Posts Tagged ‘arts’

Never Again exhibition @ the Cartoon Museum

June 19, 2014

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Bailey’s Stardust Exhibition @ National Portrait Gallery

June 7, 2014

800x442_BS1536LS                                                     Jerry Hall and Helmut Newton, Cannes by David Bailey, 1983

Arcade Fire @ Earl’s Court

June 6, 2014

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Plato’s Symposium @ Queen Elizabeth Hall

May 31, 2014

What is Love?  An eternal question and quest…

Modern adaptation by James Runchie brought Love and Eros at Southbank Centre.

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Flash Mobs @ Peacock Theatre

May 27, 2014

ImageDance and Spirit (more…)

Manet @RAA

April 7, 2013

Last chance to visit Manet: Portraying Life at Royal Academy of Arts!

The truth is that our only obligation should be to distil what we can from our epoch, through without belittling what earlier periods have achieved. (Eduard Manet, 1878-79)

BAL8147

more theatre to come

April 7, 2013

Ready to welcome the spring after a long winter…..with some thespian experience:

Black Swan

January 30, 2011

I watched the Black Swan yesterday and I really enjoyed Aronofsky’s direction as well as Portman’s great performance. I understand  though some ballet critics and dancers who claim that we need to see Natali Portman as an actress and not as a ballet dancer. What attracted my interest was the interplay between the  eternal duality: the good and the bad, the white and black, the total absence of any in-between state. The roles of Odette and Odile (the white and black swans in the Swan Lake) reflect the great differences between Me and me, where me becomes the antithesis of Me. The eternal struggle between the good self and the bad self that leads inevitably to an endless imperfect effort for perfection.

Thinking or Doing?

January 29, 2011

Gideon Rachman asks in the FT of 25th January: ‘Where have all the thinkers gone?’

He is making an interesting discovery on the basis of this year’s list of the Foreign Policy magazine re the ‘Top 100 Global Thinkers‘  (of 2010).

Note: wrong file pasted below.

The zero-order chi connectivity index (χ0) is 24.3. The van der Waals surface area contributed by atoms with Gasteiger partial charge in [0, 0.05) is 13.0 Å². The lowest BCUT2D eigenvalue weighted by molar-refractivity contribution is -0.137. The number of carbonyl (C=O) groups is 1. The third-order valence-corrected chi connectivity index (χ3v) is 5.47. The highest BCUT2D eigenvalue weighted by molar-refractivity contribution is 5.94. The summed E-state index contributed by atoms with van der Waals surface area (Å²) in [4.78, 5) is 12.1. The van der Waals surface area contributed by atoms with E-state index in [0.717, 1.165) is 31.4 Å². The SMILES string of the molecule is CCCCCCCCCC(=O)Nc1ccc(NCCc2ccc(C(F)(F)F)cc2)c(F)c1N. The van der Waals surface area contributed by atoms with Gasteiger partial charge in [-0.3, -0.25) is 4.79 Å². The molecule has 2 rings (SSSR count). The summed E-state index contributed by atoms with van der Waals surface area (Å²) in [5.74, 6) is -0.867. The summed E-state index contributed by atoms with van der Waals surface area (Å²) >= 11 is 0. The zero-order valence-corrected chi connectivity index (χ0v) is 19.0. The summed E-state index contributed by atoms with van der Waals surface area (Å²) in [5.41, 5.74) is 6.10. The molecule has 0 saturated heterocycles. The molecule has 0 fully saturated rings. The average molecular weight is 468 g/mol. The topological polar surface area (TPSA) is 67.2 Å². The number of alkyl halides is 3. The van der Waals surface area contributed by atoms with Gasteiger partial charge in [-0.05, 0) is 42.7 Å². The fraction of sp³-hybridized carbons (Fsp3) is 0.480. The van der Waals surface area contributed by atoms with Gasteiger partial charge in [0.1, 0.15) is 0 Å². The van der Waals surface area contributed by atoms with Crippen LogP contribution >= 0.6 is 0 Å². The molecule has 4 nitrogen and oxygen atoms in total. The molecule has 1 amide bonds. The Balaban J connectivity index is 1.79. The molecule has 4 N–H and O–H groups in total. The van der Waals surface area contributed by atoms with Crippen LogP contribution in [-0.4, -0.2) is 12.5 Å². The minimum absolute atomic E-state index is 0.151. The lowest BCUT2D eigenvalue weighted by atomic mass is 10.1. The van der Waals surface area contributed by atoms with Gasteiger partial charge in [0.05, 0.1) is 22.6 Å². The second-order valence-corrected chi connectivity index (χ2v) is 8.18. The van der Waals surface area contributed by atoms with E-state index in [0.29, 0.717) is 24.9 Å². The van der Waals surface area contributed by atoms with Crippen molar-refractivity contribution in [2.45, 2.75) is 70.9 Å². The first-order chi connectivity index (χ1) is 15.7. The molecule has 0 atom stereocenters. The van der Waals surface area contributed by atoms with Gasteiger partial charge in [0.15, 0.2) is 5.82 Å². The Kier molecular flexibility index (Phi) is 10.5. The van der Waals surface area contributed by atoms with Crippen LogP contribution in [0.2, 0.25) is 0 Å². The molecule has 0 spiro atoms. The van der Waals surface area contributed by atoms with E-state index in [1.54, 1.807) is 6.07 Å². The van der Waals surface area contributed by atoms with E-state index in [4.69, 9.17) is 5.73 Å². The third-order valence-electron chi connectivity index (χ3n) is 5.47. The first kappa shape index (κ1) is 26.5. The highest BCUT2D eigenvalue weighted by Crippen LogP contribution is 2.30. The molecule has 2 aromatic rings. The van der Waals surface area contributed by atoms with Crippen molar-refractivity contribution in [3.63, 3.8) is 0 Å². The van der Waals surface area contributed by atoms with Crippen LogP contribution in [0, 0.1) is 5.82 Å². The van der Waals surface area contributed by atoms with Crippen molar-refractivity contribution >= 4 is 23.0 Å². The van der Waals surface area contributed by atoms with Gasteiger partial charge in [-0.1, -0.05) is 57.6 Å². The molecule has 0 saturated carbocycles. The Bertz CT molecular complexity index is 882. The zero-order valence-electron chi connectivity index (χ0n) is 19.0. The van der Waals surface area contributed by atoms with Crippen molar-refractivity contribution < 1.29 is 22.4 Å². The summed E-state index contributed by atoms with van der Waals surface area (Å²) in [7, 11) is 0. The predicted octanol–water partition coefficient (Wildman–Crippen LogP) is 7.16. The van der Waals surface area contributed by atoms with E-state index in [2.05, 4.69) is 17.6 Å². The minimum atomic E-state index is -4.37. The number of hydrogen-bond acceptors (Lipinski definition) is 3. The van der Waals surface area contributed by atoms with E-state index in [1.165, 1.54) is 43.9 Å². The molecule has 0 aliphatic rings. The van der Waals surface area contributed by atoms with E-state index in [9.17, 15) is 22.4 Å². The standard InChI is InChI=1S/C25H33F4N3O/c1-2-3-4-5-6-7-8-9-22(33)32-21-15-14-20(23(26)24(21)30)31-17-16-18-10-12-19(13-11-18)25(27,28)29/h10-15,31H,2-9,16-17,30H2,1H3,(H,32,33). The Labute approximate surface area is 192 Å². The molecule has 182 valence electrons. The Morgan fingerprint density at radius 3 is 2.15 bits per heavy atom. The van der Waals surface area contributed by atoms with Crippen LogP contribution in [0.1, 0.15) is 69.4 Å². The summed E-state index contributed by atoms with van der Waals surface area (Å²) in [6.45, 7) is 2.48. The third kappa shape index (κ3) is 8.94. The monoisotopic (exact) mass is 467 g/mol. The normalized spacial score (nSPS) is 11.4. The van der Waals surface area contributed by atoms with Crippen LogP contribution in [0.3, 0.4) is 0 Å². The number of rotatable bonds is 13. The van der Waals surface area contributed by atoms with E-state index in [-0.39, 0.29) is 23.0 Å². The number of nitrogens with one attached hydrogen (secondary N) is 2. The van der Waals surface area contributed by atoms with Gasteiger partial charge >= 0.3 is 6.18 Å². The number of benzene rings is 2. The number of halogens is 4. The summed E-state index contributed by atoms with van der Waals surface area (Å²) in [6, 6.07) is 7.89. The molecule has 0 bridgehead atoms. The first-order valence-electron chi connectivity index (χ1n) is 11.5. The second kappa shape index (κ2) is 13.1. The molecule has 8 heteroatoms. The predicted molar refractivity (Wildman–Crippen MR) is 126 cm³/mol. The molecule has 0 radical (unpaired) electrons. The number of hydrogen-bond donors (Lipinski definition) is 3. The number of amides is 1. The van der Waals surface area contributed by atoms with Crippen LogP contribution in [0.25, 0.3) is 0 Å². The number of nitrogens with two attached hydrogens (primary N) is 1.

He notices that the top ten in the list are quite more famous as doers (rather than thinkers).

‘…The 1861 rankings could have startd with Charles Darwin and John Stuart Mill….then you could include Karl Marx and Charles Dickens. And that was just the people living in and around London. In Russia, Tolstoy and Dostoevsky were both at work, although neither had yet published their greatest novels….’

After naming a few reasons that may account for the above difference between the thinkers of the past century and the doers of our days he concludes:

‘ ….there is a final possibility. That, for all its wealth and its gadgets, our generation is not quite as smart as it thinks it is’.

 

Probably Gideon Rachman is right. Probably we are less smart despite the tools we use to ‘make’ us smarter (i.e. smartphones?). Or, it is probably our epoch that requires us doing rather than thinking. If thinking is not reflected upon doing then what difference can it make? And, I believe, ‘doing’ has a taste, while ‘thinking’ may be just a nostalgia of a possible ‘doing’…..

 

Gauguin @ Tate Modern

November 29, 2010

I recommend Gauguin: Maker of Myth at Tate Modern Gallery to those ones who can enjoy and exhibition without questioning its feminist boundaries. For me Gauguin represents not only the movement to Primitivism but a deeper political break-up with the modern life, the Western culture and the conventional post-colonian pragmatism. Gauguin knows how to transform the ‘different’ into ‘exotic’, the ‘other’ into part of ‘us’, the ‘local’ into ‘global’.

One of my favourite paintings by him:

Two Tahitian Women